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George Olshevsky wrote:

>The prehensile tail, which (at least in _Drepanosaurus_, a close relative of
>_Megalancosaurus_ from the same locality, even has a specialized hook at the
>tip), makes it a good tree-dweller. This is all we need of the ancestral bird
>at this point in avian evolution.

Say what?  You mean any old thing in a tree is a potential protobird?  I am
glad to see you describe it as a side branch further down!

>If arboreal animals cannot develop an erect posture, then just how >did<
>monkeys do it? Ditto kangaroos, whose present-day smaller, arboreal relatives
>are pretty much erect.

First of all, I think it is a bit of a reach to say monkeys have erect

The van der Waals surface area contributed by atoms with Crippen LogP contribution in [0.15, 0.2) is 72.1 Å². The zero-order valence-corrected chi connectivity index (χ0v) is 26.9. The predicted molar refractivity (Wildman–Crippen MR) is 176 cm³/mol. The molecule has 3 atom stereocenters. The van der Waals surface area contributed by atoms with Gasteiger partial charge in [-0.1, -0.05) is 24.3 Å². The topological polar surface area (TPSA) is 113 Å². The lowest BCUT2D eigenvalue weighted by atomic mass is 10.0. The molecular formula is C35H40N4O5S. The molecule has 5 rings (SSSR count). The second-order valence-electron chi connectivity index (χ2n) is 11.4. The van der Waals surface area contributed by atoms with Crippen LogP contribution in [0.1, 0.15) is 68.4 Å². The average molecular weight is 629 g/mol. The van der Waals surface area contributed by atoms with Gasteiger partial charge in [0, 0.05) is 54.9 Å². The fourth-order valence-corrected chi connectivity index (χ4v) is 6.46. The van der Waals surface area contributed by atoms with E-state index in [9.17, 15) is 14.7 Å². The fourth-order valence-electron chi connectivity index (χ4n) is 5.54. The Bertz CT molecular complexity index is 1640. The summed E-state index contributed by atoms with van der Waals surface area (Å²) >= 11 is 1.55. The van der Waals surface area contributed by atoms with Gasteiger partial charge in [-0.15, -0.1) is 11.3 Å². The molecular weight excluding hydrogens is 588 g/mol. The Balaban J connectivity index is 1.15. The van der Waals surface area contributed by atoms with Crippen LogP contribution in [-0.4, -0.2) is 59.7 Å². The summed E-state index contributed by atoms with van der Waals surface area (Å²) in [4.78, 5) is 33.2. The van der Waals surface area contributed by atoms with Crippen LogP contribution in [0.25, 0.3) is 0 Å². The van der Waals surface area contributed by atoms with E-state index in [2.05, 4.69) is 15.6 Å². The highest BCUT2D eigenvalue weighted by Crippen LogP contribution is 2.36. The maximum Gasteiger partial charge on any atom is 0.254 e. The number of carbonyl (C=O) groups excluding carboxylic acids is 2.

posture (any more than do, say, squirrels).  They  are definitely
quadrupedal.  As for kangaroos, tree kangaroos also get around pretty much
quadrupedally in trees and are regarded as secondarily arboreal in any case;
the most primitive living kangaroo, Hypsiprymnodon moschatus, is a
terestrial quadruped that doesn't even hop.

>Your comments about acquiring a fully erect gait address a point that I've
>been pondering for some time myself. One way to overcome this little
>difficulty is to suggest that dino-birds (like other thecodontians) were
>already semi-erect quadrupeds when they became arboreal.

And since maniratorian dinosaurs are already that way, suggesting birds
derived from proto-maniraptorians gets around it even better - especially if
they, too, were semi-arboreal.
Ronald I. Orenstein                           Phone: (905) 820-7886 (home)
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